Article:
A Grand Forks man who told police he tried to kill a woman because she was a witch appeared in court on Friday to address a motion alleging his constitutional rights were violated while incarcerated.
An evaluation from the state hospital determined Akmal Rashidovich Azizov, 21, may suffer from a mental illness, but is competent enough to be held responsible for attempting to slash the throat of a woman he told police he believed to be a witch. A private psychiatrist hired by the defense disagreed with the evaluation and claimed the attempted murder charge is a direct result of Azizov’s delusions.
Officer Brandan Steffan with the Grand Forks Police Department testified during Friday’s evidentiary hearing about a call to which he responded at the 3800 block of Garden View Drive on Sept. 5.
Steffan said, as he walked up to the scene, Azizov told him that he was the perpetrator and had a folding pocket knife and a “healing stone” in his hands. Azizov requested to talk with officers privately and agreed to an interview after being read his Miranda warning, Steffan said.
Azizov told officers he decided to kill a woman that he knew because she “was a witch and he needed to slay her” because she was “the cause of all the stress and negativity in his life,” according to an affidavit. He spent several weeks stalking the woman on UND’s campus and throughout the city before taking action, the affidavit said.
Azizov read online that silver is needed to “slay witches and demons,” so he purchased an antique silver pocket knife from the online retailer Etsy, a court document said.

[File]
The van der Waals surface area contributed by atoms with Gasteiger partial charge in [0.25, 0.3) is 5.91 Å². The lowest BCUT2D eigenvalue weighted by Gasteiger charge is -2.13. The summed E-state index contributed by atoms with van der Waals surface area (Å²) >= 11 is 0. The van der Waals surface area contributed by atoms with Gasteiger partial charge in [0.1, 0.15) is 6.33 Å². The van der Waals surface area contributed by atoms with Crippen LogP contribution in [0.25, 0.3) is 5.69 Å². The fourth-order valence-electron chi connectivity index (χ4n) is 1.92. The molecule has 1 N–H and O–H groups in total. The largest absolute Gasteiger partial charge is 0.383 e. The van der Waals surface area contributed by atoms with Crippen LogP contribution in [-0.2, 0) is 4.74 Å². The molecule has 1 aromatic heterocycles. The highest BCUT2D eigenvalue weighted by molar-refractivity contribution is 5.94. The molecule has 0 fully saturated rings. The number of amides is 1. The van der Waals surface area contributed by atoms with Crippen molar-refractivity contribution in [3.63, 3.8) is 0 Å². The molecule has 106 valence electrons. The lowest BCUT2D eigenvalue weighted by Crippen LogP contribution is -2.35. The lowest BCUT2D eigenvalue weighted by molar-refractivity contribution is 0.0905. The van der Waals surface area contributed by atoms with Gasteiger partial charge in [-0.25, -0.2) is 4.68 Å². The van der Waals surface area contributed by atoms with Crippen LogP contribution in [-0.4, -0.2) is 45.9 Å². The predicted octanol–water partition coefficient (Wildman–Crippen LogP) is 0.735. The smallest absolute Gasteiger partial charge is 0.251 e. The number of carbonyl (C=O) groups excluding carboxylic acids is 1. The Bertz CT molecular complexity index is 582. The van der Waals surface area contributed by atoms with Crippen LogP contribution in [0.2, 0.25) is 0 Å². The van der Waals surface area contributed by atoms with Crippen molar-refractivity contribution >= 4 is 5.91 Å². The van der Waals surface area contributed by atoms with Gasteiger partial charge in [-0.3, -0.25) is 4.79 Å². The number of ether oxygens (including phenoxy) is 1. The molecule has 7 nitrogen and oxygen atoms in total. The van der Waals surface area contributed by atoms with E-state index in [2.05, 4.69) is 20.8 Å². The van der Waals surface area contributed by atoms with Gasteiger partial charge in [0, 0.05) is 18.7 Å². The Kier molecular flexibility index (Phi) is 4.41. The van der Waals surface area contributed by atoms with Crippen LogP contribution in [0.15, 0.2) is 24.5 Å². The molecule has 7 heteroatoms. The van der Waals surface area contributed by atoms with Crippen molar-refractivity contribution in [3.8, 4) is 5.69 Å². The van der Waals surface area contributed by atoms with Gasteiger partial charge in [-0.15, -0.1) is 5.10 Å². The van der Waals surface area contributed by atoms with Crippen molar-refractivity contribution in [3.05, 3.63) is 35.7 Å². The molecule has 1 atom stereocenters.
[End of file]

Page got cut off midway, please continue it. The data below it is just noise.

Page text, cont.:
He smashed the back window of the woman’s car while it was parked outside her apartment in hopes it would lure her from the building, the affidavit said. When she came out, he attacked her with the knife and attempted to slit her throat, according to the court document.
The woman freed herself from Azizov and ran to a neighbor’s apartment to wait for police, the affidavit said. She suffered non-life threatening lacerations and did not need to be hospitalized.
Azizov’s lawyer, Theodore Sandberg, has pushed for his client to undergo mental health evaluations several times since his incarceration and said his client suffers from schizophrenia. Two doctors confirmed the diagnosis during testimony on Friday and an examiner from the state hospital said it was likely Azizov struggled with mental health issues.
Sandberg filed motions in November that allege Azizov’s constitutional rights were violated in jail because he was interviewed without counsel while it was clear he was mentally ill. The motion, which was heard Friday, called for all charges to be dropped.
"The damage is now done," the motion's brief said. "As the saying goes, you cannot unhear the statement; you cannot put toothpaste back in the tube. This brazen unconstitutional act by a government agent, or agents as the case may be, is so repugnant as to demand an equal remedy. Only dismissal will do."
Grand Forks County Correctional Center Officer Brenda Milera said Azizov had asked for paperwork from his personal belongings that “contained the cure for cancer.” He also asked for silver to swallow in order to relieve a headache, court documents said. Milera told him there wasn’t any paperwork with his belongings.
While Cpl. Dan Harvala was speaking in an interview room to Azizov about property issues, the officer said the jailed suspect also provided a lengthy statement related to his case. Harvala read him the Miranda warning and asked several times if Azizov was sure he wanted to continue without a lawyer, he testified.
According to the motion, Sandberg maintained the interview was unconstitutional because Azizov was clearly mentally unstable. Harvala said he was unaware that Azizov had undergone a psychiatric evaluation the previous day and was scheduled for an examination at the state hospital.
The police department conducted an internal investigation to see if Harvala violated policy during the interview, but he said investigators determined there was no violation.
If convicted of attempted murder, Azizov could spend up to 20 years in prison and face deportation because he is not an American citizen. He's also facing charges of terrorizing, criminal mischief and stalking.
Attorneys ran out of time Friday to give closing statements and will instead submit them to the court within three weeks.